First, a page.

Sympathy in Mary Shelley's Frankenstein
Frankenstein for many people is a huge fiendish monster, a brainless
oaf with a couple of neck bolts, who is a horrible murderer. This
image has been created by Boris Karloff and other television/film
images. I also thought like that, believing Frankenstein to be a
monstrous murderer, so when I was met with the text I was surprised to
find as a mad scientist who creates a monster. This changed my opinion
greatly at first.
As the central characters were the narrators, they were obviously
going to be bias in their description of the novel. They would always
make themselves out as innocent or say that someone else was to blame.
For example Victor Frankenstein described the monster as 'the devil'
and 'a demon', whereas the monster describes itself as wanting 'to be
loved' and a 'benevolent soul', that is until he was rejected and
isolated. Also the characters will portrait their situations and other
characters to their advantage, making the text quite unreliable.
Frankenstein can also be 'melodramatic' and may be using this to evoke
sympathy for himself.
In this novel, I feel sympathy for both Victor Frankenstein and the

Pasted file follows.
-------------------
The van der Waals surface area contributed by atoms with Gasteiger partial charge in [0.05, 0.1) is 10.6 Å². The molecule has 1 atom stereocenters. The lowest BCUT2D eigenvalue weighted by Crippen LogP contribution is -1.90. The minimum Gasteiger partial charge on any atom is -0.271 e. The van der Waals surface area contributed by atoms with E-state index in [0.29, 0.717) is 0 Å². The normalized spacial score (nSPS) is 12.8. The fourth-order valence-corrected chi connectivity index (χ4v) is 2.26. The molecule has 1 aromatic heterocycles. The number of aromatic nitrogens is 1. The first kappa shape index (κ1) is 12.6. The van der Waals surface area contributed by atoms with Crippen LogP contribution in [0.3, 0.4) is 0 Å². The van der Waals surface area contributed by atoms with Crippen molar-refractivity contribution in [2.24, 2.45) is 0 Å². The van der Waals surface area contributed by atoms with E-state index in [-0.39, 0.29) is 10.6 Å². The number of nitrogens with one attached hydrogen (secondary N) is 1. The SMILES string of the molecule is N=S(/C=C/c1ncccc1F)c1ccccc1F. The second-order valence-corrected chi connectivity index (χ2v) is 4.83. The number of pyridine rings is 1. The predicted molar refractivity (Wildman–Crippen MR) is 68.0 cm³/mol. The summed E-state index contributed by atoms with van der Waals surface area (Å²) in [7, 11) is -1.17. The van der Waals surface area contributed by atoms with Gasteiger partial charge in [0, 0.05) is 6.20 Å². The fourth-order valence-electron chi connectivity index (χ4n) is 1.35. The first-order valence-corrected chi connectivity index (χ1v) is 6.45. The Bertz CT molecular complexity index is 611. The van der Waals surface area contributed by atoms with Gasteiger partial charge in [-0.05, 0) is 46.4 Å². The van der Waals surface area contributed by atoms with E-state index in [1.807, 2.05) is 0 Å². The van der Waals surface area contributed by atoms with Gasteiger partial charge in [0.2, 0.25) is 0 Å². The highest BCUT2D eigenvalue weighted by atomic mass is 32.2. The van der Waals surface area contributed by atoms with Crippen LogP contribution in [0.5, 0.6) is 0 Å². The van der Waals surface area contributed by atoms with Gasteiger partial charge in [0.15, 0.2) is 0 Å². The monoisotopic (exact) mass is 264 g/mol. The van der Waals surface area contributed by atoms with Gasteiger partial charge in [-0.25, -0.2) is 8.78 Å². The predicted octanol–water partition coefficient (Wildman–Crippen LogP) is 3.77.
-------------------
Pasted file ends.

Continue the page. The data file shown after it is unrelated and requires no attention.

monster. I am sympathetic towards the monster as Victor Frankenstein
started this whole thing by creating it, although the monster killing
another that had not harmed him was unjustified.
When first created the monster is treated like an inhuman wretch.
Frankenstein was too swept up in the idea of bringing an inanimate
object to life to realise that what he was creating a monster.
'Unable to endure the aspect of the being I had created, I rushed out
of the room'
When the monster awoke Frankenstein ran from it and tried to sleep, as
if pretending nothing had happened, showing that Frankenstein had no
thoughts of taking this as his responsibility. As the creator and
father of the monster, it was Frankenstein's duty to teach it right
from wrong, to care and nurture it like you would a child, because
that is what the monster was inside- an unknowing child. As soon as he
was created, the monster had a need for love; it reaches an
outstretched hand towards Frankenstein showing a want for recognition
'A grin wrinkled his cheeks'
The monster even tries to communicate but it can only utter
'inarticulate sounds' as it was yet to be taught how to speak, which
should have been the task of Frankenstein. A grin is the first
expression of the monster, showing he was primarily looking for
companionship and affection from Frankenstein.
'Fearing each sound as if it were to announce the approach of the
Frankenstein fears the creature he has created and does not give him
the chance to become accepted.
Throughout the novel, the monster wants love and friendship but he
does not get...